Saturday, November 21, 2015

Things I Wish I Had More Time to Do

I need a staycation. The list of things I wish I had more time to do is getting out of hand.

Read the 4 books I have by the bed:

Crank out the designs in progress:
  • That cuff-down thing I blogged about previously
  • Instructions for the heel of that sock
  • The amazing glove pattern
  • The glove class based on that pattern

Make things
  • Finish the top-down henley (and while I'm at it, maybe the vest that's been inches from completion for 3 years)
  • Knit the gloves I started for Andrea and the fingerless gloves Robin wants
  • Make limoncello. My plan was to have this ready for Giftmas; not going to happen.
  • Knit this toy rabbit and these slippers.
  • The felted mistletoe slippers that Mike fell in love with

Clean stuff
  • The bathroom needs rigorous cleaning of all surfaces
  • The basement is a disaster

  • Catch up on the DVR, Hulu, Netflix, and Amazon Prime queues
  • Take care of Giftmas in general (decorating, shopping)
  • Get some one-on-one social time with my sister 

Sunday, October 25, 2015

Cuff Down Detours

I've been struggling off and on all year with a new sock design. The idea first came to me on Christmas: I noticed a picture frame that had a common decorative element I've always liked, and it occurred to me that if I cocked it slightly on the diagonal, I could easily render it in the traveling slipped stitch pattern that I favor in sock designs.

For months I charted and swatched, trying different variations of the idea. All of them were slightly "off," and for a while I thought the design wouldn't work on a sock. It was too big, traveled too quickly in its diagonal spiral to fit around a foot--I was dismayed to realize that it would probably work better on a hat.

Sneak peak
I persevered, and in late June, I saw a way forward, and pretty quickly knit up a really attractive sock, one of the best I've designed. My process is to knit one sock, making notes as I go, then start writing the pattern, making the second sock from these newly drafted instructions. This prototype pair often doesn't completely match, because I make design adjustments and improvements which make the second sock slightly "better."

And it was working. As much as I liked the first sock, the second was fantastic--until I got near the ankle. The changes I'd made to improve the design on the foot caused a problem when it got to the ankle. I couldn't solve it, and in frustration, I set the sock aside.

This morning the answer came to me: it's not a toe-up design. This sock will be so much easier to knit if constructed cuff-down.

I should have realized this earlier. In fact, I kind of did, but I was disappointed, and wanted to push through. It's possible to make this design toe up, and I can pretty easily do it myself, adjusting on the fly to make the design work on any sized foot. But that kind of improvisation doesn't fit in a written pattern. So cuff-down it is.

Back to the drawing board, which has accumulated quite a layer of dust while this design was in time out.

Tuesday, September 29, 2015

A New Start with Gloves

Two years ago, the father of this gorgeous yarn (go buy some!) declared that he dislikes making socks and prefers gloves. I've made gloves before, but never felt the joy. Still, Caerthan is cool, and my dork reflexes advise me to like the things the cool kids do, so I threw myself into it.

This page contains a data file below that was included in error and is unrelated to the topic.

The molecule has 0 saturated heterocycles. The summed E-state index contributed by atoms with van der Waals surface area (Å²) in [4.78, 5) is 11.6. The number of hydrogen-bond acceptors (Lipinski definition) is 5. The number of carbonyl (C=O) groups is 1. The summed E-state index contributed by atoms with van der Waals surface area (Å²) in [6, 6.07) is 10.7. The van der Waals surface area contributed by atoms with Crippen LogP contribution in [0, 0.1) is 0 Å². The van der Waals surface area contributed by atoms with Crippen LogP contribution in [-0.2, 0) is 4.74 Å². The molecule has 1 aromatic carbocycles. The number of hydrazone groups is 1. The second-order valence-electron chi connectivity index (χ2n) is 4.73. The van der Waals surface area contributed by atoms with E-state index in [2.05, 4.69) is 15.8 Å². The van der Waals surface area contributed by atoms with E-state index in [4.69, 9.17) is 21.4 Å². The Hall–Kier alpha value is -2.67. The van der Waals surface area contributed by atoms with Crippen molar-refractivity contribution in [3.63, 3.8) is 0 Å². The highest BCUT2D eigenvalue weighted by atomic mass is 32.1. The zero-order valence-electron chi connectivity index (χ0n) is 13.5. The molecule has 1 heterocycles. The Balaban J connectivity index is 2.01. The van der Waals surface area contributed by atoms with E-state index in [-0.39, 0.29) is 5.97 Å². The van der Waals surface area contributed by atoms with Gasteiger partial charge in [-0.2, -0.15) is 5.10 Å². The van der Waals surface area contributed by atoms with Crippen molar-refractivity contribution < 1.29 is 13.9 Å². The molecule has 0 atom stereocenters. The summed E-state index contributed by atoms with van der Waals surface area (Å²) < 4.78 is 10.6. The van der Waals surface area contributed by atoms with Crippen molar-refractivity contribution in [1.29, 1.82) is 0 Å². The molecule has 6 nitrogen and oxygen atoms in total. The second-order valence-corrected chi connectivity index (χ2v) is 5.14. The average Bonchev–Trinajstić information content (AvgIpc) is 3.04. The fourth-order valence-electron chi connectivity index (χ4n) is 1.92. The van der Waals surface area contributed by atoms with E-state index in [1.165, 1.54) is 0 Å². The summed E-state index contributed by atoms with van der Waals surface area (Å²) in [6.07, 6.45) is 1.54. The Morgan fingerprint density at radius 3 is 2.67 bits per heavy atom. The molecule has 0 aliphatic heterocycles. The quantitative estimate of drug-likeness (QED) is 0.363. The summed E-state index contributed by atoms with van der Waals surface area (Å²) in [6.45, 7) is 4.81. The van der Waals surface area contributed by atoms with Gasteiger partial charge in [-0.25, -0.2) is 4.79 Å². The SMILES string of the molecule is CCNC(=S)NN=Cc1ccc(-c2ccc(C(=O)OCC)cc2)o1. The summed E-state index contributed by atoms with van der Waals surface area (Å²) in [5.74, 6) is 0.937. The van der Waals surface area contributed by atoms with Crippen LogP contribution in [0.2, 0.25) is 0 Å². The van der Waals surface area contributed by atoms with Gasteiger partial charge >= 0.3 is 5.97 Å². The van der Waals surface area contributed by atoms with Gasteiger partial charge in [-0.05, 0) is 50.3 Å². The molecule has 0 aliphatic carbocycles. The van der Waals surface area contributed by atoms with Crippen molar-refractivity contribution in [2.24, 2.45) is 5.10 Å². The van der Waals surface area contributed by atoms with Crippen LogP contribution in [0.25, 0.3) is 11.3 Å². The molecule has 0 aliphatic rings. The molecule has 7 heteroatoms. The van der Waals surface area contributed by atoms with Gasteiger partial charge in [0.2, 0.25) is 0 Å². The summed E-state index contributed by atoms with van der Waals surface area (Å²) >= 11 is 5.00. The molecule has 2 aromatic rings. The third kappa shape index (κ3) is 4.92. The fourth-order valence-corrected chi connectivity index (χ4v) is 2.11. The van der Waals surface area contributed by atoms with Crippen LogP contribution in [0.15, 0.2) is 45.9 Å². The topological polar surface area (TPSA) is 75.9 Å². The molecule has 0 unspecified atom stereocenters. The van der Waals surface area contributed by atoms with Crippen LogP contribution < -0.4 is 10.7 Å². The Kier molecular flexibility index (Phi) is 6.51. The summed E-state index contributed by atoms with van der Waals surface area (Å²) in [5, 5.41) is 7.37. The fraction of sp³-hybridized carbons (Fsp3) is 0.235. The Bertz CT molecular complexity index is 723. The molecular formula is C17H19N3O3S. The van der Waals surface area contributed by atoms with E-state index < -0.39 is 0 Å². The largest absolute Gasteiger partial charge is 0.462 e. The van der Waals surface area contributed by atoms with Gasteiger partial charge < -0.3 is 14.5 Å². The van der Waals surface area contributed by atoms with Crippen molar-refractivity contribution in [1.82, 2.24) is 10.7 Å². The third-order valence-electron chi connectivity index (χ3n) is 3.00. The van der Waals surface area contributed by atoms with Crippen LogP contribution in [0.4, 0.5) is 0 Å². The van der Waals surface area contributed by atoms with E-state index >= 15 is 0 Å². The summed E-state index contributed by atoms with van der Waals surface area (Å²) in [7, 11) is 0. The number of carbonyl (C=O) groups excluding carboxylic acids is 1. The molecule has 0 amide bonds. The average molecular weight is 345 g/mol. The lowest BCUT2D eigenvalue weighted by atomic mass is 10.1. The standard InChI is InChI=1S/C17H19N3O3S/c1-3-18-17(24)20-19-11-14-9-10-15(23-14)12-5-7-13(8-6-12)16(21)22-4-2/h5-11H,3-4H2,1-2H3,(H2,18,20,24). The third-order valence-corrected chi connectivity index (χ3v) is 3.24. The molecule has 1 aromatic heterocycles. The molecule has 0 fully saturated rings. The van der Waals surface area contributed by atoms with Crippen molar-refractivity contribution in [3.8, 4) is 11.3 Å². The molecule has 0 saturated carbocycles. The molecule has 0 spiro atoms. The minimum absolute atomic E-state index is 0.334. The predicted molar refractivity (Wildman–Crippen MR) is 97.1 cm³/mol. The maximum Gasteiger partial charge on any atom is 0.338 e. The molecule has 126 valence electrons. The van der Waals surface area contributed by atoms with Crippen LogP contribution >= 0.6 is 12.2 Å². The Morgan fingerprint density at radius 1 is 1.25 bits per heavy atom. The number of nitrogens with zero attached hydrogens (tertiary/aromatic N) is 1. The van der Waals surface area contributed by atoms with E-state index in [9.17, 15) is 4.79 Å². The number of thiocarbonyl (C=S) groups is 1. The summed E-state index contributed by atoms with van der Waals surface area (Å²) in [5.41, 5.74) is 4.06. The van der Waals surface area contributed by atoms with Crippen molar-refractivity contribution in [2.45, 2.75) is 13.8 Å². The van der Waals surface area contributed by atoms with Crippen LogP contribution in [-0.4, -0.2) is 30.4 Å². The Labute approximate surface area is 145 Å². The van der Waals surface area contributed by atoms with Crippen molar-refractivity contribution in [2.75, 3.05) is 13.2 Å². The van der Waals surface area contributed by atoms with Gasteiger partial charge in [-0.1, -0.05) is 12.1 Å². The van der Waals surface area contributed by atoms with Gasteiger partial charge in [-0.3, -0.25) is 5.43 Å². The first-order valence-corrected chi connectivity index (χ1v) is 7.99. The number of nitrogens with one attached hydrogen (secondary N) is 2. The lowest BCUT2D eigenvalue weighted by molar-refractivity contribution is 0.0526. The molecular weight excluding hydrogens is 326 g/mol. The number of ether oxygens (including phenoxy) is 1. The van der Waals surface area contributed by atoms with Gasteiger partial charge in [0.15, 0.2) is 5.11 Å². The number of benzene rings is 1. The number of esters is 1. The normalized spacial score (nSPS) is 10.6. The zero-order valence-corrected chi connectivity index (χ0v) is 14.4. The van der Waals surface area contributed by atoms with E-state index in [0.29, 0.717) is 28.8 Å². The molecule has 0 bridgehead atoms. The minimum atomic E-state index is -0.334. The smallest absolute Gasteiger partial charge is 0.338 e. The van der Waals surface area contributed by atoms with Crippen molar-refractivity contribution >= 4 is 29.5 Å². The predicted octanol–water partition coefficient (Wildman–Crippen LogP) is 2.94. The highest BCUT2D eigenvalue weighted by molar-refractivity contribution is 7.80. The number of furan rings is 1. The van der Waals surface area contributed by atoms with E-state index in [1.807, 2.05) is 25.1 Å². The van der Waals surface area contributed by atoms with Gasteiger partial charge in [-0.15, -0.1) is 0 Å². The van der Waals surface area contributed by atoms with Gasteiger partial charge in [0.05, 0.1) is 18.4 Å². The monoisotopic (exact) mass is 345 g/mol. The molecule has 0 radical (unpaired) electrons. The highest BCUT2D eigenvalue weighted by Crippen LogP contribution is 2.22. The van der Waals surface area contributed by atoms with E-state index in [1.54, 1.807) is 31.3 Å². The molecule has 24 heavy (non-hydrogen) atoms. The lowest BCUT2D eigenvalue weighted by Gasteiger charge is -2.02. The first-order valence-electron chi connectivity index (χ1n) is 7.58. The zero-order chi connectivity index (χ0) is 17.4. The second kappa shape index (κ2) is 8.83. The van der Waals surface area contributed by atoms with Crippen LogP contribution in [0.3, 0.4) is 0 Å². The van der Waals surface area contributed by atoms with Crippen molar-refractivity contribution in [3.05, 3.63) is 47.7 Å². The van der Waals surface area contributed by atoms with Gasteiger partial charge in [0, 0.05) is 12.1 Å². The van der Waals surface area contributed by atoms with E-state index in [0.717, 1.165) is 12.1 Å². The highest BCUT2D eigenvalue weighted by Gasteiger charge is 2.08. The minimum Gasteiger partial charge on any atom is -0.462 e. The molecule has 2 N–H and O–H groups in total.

The result was the Evil Genius Glove Recipe, a fingers-down method of making gloves. It served me for awhile, and I enjoyed the process of learning about gloves--different gussets, thoughts about fit and negative ease, ways to manage the fourchettes and inevitable holes--but my joy faded pretty quickly.

What I really wanted was a game-changing trick for gloves, something that took away the annoyance and made it fun. (I once mused on Facebook about how cool it would be if a brilliant innovator like Cat Bordhi would turn her attention to gloves.)

I think I've finally found that trick. It seems to originate with Cathy Scott, who figured out that the "peasant thumb" technique of using waste yarn to create a thumb opening could be used with a gusseted thumb and even with finger connections: no casting off and casting back on. She explained the thumb technique on her blog, but it was her IPOD Gloves pattern that blew my mind. In the past month, I've made 4 pairs of gloves, and each finger teaches me something new about how this trick works.

I hope to put out my own glove pattern--a new recipe--using this technique next year. Before then, I have a lot of testing to do to perfect the fit and instructions. I'm not making any promises, but it's possible that this journey might give me something to write about on this long-dormant blog.

Friday, February 15, 2013

Don't check bags

As I've said before, what good is a blog if you can't bitch impotently about minor inconveniences?

A few weeks ago, Mike and I were flying home from a conference, and to expedite processing at the airport, I checked both of our bags together.  Later, at the gate, they repeatedly announced that they would like to check passenger's bags for free because the flight was full and space in the overhead compartment was limited.  So that was annoying:  I paid for a service they were later offering for free.

Back at work, while I was sorting through my receipts to prepare my reimbursement request, I discovered that when I checked the bags together, I was charged extra for the second bag.  I paid them $60 unnecessarily.

So I submitted a refund request, which they have just denied.

MORAL:  Don't pay to check your bags on United.  They'll probably beg you to let them check them for you for free at the gate.

Saturday, February 02, 2013

Thumb Attempt #2

I'm still stewing in disappointment that the Cat Bordhi-inspired afterthought thumb won't work. It was just so clean! The thing I really hate about mittens and gloves is darning all the holes at the base of fingers and thumbs.